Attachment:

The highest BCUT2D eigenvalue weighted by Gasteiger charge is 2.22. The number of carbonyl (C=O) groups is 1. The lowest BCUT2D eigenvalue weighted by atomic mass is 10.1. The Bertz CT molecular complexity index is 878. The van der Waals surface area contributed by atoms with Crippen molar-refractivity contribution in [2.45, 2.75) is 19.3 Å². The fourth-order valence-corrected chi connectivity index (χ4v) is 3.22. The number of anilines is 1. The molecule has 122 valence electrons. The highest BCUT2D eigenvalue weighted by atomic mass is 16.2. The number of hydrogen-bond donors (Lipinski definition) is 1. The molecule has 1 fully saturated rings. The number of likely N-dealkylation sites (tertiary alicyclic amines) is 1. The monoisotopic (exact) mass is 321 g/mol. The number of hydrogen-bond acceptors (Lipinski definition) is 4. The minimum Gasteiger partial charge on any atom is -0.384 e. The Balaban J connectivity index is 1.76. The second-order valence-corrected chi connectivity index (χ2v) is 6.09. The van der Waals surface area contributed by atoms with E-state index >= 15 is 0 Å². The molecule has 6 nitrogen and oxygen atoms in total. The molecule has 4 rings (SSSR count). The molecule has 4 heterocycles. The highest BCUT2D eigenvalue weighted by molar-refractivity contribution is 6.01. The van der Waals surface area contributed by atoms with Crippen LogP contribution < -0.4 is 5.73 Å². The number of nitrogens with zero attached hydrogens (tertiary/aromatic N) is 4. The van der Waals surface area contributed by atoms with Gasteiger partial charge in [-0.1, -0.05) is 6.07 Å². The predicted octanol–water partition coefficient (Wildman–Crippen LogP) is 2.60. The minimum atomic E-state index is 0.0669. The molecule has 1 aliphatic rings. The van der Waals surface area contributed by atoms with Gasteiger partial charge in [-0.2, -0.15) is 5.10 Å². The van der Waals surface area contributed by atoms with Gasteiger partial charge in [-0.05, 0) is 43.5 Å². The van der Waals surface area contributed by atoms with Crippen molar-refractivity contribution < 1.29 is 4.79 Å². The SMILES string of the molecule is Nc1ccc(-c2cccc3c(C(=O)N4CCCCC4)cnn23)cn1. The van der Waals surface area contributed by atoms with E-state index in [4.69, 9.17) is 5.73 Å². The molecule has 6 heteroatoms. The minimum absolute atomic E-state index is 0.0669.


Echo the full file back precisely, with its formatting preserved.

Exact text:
The highest BCUT2D eigenvalue weighted by Gasteiger charge is 2.22. The number of carbonyl (C=O) groups is 1. The lowest BCUT2D eigenvalue weighted by atomic mass is 10.1. The Bertz CT molecular complexity index is 878. The van der Waals surface area contributed by atoms with Crippen molar-refractivity contribution in [2.45, 2.75) is 19.3 Å². The fourth-order valence-corrected chi connectivity index (χ4v) is 3.22. The number of anilines is 1. The molecule has 122 valence electrons. The highest BCUT2D eigenvalue weighted by atomic mass is 16.2. The number of hydrogen-bond donors (Lipinski definition) is 1. The molecule has 1 fully saturated rings. The number of likely N-dealkylation sites (tertiary alicyclic amines) is 1. The monoisotopic (exact) mass is 321 g/mol. The number of hydrogen-bond acceptors (Lipinski definition) is 4. The minimum Gasteiger partial charge on any atom is -0.384 e. The Balaban J connectivity index is 1.76. The second-order valence-corrected chi connectivity index (χ2v) is 6.09. The van der Waals surface area contributed by atoms with E-state index >= 15 is 0 Å². The molecule has 6 nitrogen and oxygen atoms in total. The molecule has 4 rings (SSSR count). The molecule has 4 heterocycles. The highest BCUT2D eigenvalue weighted by molar-refractivity contribution is 6.01. The van der Waals surface area contributed by atoms with Crippen LogP contribution < -0.4 is 5.73 Å². The number of nitrogens with zero attached hydrogens (tertiary/aromatic N) is 4. The van der Waals surface area contributed by atoms with Gasteiger partial charge in [-0.1, -0.05) is 6.07 Å². The predicted octanol–water partition coefficient (Wildman–Crippen LogP) is 2.60. The minimum atomic E-state index is 0.0669. The molecule has 1 aliphatic rings. The van der Waals surface area contributed by atoms with Gasteiger partial charge in [-0.2, -0.15) is 5.10 Å². The van der Waals surface area contributed by atoms with Gasteiger partial charge in [-0.05, 0) is 43.5 Å². The van der Waals surface area contributed by atoms with Crippen molar-refractivity contribution < 1.29 is 4.79 Å². The SMILES string of the molecule is Nc1ccc(-c2cccc3c(C(=O)N4CCCCC4)cnn23)cn1. The van der Waals surface area contributed by atoms with E-state index in [4.69, 9.17) is 5.73 Å². The molecule has 6 heteroatoms. The minimum absolute atomic E-state index is 0.0669.